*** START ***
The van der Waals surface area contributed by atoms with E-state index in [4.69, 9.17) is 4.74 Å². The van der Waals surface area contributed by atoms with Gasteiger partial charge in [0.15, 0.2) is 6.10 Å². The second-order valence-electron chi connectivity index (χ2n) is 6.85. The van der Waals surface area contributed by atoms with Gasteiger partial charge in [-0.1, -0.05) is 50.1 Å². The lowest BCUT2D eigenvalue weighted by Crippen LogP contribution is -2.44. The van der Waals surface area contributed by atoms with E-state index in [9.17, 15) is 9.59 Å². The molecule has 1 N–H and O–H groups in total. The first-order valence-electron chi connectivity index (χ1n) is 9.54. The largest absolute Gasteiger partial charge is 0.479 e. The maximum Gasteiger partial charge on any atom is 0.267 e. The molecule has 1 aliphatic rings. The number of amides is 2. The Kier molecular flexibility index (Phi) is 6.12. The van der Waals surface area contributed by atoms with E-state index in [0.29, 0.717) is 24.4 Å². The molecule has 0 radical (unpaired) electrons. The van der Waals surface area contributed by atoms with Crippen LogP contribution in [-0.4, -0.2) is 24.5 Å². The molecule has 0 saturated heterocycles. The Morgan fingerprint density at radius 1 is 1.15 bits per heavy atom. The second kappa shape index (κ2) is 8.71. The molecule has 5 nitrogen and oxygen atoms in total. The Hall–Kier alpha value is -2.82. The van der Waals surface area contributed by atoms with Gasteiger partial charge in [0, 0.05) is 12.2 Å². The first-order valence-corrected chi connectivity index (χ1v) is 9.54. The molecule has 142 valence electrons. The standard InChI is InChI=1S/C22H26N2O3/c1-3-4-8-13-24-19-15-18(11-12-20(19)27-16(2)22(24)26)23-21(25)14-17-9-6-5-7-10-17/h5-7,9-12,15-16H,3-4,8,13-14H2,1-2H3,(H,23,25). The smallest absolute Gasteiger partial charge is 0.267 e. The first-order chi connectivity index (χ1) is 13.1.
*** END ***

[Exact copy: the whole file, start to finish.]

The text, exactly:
The van der Waals surface area contributed by atoms with E-state index in [4.69, 9.17) is 4.74 Å². The van der Waals surface area contributed by atoms with Gasteiger partial charge in [0.15, 0.2) is 6.10 Å². The second-order valence-electron chi connectivity index (χ2n) is 6.85. The van der Waals surface area contributed by atoms with Gasteiger partial charge in [-0.1, -0.05) is 50.1 Å². The lowest BCUT2D eigenvalue weighted by Crippen LogP contribution is -2.44. The van der Waals surface area contributed by atoms with E-state index in [9.17, 15) is 9.59 Å². The molecule has 1 N–H and O–H groups in total. The first-order valence-electron chi connectivity index (χ1n) is 9.54. The largest absolute Gasteiger partial charge is 0.479 e. The maximum Gasteiger partial charge on any atom is 0.267 e. The molecule has 1 aliphatic rings. The number of amides is 2. The Kier molecular flexibility index (Phi) is 6.12. The van der Waals surface area contributed by atoms with E-state index in [0.29, 0.717) is 24.4 Å². The molecule has 0 radical (unpaired) electrons. The van der Waals surface area contributed by atoms with Crippen LogP contribution in [-0.4, -0.2) is 24.5 Å². The molecule has 0 saturated heterocycles. The Morgan fingerprint density at radius 1 is 1.15 bits per heavy atom. The second kappa shape index (κ2) is 8.71. The molecule has 5 nitrogen and oxygen atoms in total. The Hall–Kier alpha value is -2.82. The van der Waals surface area contributed by atoms with Gasteiger partial charge in [0, 0.05) is 12.2 Å². The first-order valence-corrected chi connectivity index (χ1v) is 9.54. The molecule has 142 valence electrons. The standard InChI is InChI=1S/C22H26N2O3/c1-3-4-8-13-24-19-15-18(11-12-20(19)27-16(2)22(24)26)23-21(25)14-17-9-6-5-7-10-17/h5-7,9-12,15-16H,3-4,8,13-14H2,1-2H3,(H,23,25). The smallest absolute Gasteiger partial charge is 0.267 e. The first-order chi connectivity index (χ1) is 13.1.